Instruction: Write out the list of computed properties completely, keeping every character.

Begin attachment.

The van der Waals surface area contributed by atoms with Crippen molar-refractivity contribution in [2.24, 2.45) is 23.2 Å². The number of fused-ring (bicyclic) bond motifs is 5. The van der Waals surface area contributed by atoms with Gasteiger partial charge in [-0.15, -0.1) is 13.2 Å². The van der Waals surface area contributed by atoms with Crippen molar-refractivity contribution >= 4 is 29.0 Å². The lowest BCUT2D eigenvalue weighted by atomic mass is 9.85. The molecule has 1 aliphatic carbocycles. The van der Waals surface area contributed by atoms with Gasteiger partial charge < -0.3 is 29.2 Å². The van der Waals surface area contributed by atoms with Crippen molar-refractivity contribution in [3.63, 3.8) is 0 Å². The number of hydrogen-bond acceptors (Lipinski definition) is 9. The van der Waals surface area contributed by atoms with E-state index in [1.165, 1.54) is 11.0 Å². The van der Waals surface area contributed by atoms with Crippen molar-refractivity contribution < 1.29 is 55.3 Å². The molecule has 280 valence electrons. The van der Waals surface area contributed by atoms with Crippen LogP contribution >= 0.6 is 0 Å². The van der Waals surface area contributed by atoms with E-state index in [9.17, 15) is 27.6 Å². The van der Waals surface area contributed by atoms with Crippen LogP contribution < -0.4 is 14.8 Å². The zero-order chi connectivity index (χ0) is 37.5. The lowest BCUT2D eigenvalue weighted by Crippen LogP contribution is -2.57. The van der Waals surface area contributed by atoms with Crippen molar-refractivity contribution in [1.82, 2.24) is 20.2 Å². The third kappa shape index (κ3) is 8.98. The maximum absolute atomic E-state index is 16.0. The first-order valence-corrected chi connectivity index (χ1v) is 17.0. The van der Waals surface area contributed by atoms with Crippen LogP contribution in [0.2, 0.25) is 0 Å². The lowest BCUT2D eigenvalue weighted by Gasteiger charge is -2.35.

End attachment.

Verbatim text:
The van der Waals surface area contributed by atoms with Crippen molar-refractivity contribution in [2.24, 2.45) is 23.2 Å². The number of fused-ring (bicyclic) bond motifs is 5. The van der Waals surface area contributed by atoms with Gasteiger partial charge in [-0.15, -0.1) is 13.2 Å². The van der Waals surface area contributed by atoms with Crippen molar-refractivity contribution >= 4 is 29.0 Å². The lowest BCUT2D eigenvalue weighted by atomic mass is 9.85. The molecule has 1 aliphatic carbocycles. The van der Waals surface area contributed by atoms with Gasteiger partial charge < -0.3 is 29.2 Å². The van der Waals surface area contributed by atoms with Crippen molar-refractivity contribution in [3.63, 3.8) is 0 Å². The number of hydrogen-bond acceptors (Lipinski definition) is 9. The van der Waals surface area contributed by atoms with E-state index in [1.165, 1.54) is 11.0 Å². The van der Waals surface area contributed by atoms with Crippen molar-refractivity contribution < 1.29 is 55.3 Å². The molecule has 280 valence electrons. The van der Waals surface area contributed by atoms with Crippen LogP contribution >= 0.6 is 0 Å². The van der Waals surface area contributed by atoms with E-state index in [9.17, 15) is 27.6 Å². The van der Waals surface area contributed by atoms with Crippen LogP contribution < -0.4 is 14.8 Å². The zero-order chi connectivity index (χ0) is 37.5. The lowest BCUT2D eigenvalue weighted by Crippen LogP contribution is -2.57. The van der Waals surface area contributed by atoms with Crippen molar-refractivity contribution in [1.82, 2.24) is 20.2 Å². The third kappa shape index (κ3) is 8.98. The maximum absolute atomic E-state index is 16.0. The first-order valence-corrected chi connectivity index (χ1v) is 17.0. The van der Waals surface area contributed by atoms with Crippen LogP contribution in [0.2, 0.25) is 0 Å². The lowest BCUT2D eigenvalue weighted by Gasteiger charge is -2.35.